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Padgett Printing

May 1, 2006 12:00 AM

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Management Profile

Dallas lore holds that Padgett Printing was founded more than a century ago on the corner of Main and Ervay, the very spot currently occupied by Neiman Marcus’ flagship store. Others challenge this claim. “Well,” says Don Padgett, a co-owner and company director, “If it isn’t true, it ought to be.”

But there’s no disputing the family-run company’s enduring legacy, or its remarkable recent achievements. We recently visited with Don and his cousin Winfield, (who is a co-owner as well as the company’s chairman) and David Torok, president and CEO. We learned more about Padgett Printing’s 103-year history as well as how the family-run business evolved from a struggling $8 million company in 1989 to a thriving operation with more than $29 million in annual revenues in 2005.

Grandfather Cyrus and his sons, Jay D. and Hal “I’ll start,” volunteers Don Padgett. “As the sign out front says, the company was founded in 1903. It was a little downtown printing office with one hand-operated press. My grandfather, Cyrus, ran it.”

By 1922 when Cyrus Padgett’s sons, Jay D. and Hal Winfield Padgett joined the firm, it had grown large enough to relocate several times. The company moved to Harry Hines Blvd., a business park near downtown Dallas, in 1948.

“It was a trade shop with a high level of craftsmanship,” says Don. “[My uncle] Hal usually handled sales and public relations. My dad [Jay D.] was interested in mechanics. He would be very happy when a press broke down and he could crawl under it and fix it.”

In 1950 and 1951, Don, a Notre Dame graduate, worked at the company during school vacations. After earning a business degree from Notre Dame, he joined the Navy. “Winfield is some 13 years my junior, but we’re both destroyer guys, fighting Navy men,” says Don.

Win served in Vietnam, and qualified for the Combat Action Ribbon. During the Korean War, Don served as Supply Officer on the USS Maddox and was awarded the Combat Action Ribbon as well as area ribbons for service in Korea and the Far East.

Following his military service, Don returned to the company where he briefly worked in sales prior to going to law school. After earning his law degree from Southern Methodist University, Don served as Padgett’s corporate secretary while also practicing business law with two Dallas law firms. “I was strictly here part-time,” he explains.

The offset era begins
For the first 70 years of its existence, Padgett was a letterpress operation. From its roots as a trade shop, the company eventually branched out into publication work. In the 1950s and 1960s, many large corporations were moving their headquarters to Dallas, prompting the printer to do more advertising work.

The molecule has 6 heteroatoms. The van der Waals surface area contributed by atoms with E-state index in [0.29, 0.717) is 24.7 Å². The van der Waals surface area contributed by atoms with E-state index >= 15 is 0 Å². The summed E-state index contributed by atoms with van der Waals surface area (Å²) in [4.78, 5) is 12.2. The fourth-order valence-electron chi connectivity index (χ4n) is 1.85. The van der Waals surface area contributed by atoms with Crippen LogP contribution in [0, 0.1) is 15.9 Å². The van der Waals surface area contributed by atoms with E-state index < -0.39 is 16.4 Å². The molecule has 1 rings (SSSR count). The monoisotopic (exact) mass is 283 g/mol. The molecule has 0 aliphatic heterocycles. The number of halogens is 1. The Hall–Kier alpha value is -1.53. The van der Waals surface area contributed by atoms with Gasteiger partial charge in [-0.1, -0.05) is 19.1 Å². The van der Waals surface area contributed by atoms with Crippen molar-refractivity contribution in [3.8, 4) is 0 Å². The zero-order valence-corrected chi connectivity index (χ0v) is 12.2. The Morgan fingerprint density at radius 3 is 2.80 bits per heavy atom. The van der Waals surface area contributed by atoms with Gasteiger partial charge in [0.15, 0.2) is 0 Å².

Winfield a Princeton graduate, served as a communications and deck officer aboard two U.S. Navy destroyers in the Pacific prior to joining the company. When Win joined the company in 1972, the shift to offset was under way.

“We still had two Miehle verticals in 1972,” recalls Winfield. “We also had a couple of Heidelberg platen presses, some Merganthaler Linotypes and a Vandercook proof press. These machines supported our budding offset operation with two- and four-color 38-inch and 50-inch equipment.”

Dee Trizza, Padgett’s president, believed anyone who was selling printing should be thoroughly grounded in all aspects of the business. Winfield, like all of Padgett’s salespeople at the time, gained experience in every department. Winfield worked in the pressroom and bindery, drove a delivery truck and even was a receptionist before spending four years as an inside salesperson and about three in outside sales. “Nothing was handed to you in sales,” he says. “You had to develop your own accounts. That’s how I got involved in the community.” Winfield has served on the boards of many civic, charitable and creative groups, including The Greater Dallas Chamber, the Dallas Convention and Visitors Bureau, Dallas Advertising League, Art Institute of Dallas and Better Business Bureau of Metropolitan Dallas.

A Texas-sized challenge
In 1989, the Padgetts realized they needed a new strategic direction. “We needed a good operations guy,” says Winfield Padgett who was selling as well as managing the company then. “I realized I couldn’t provide that.”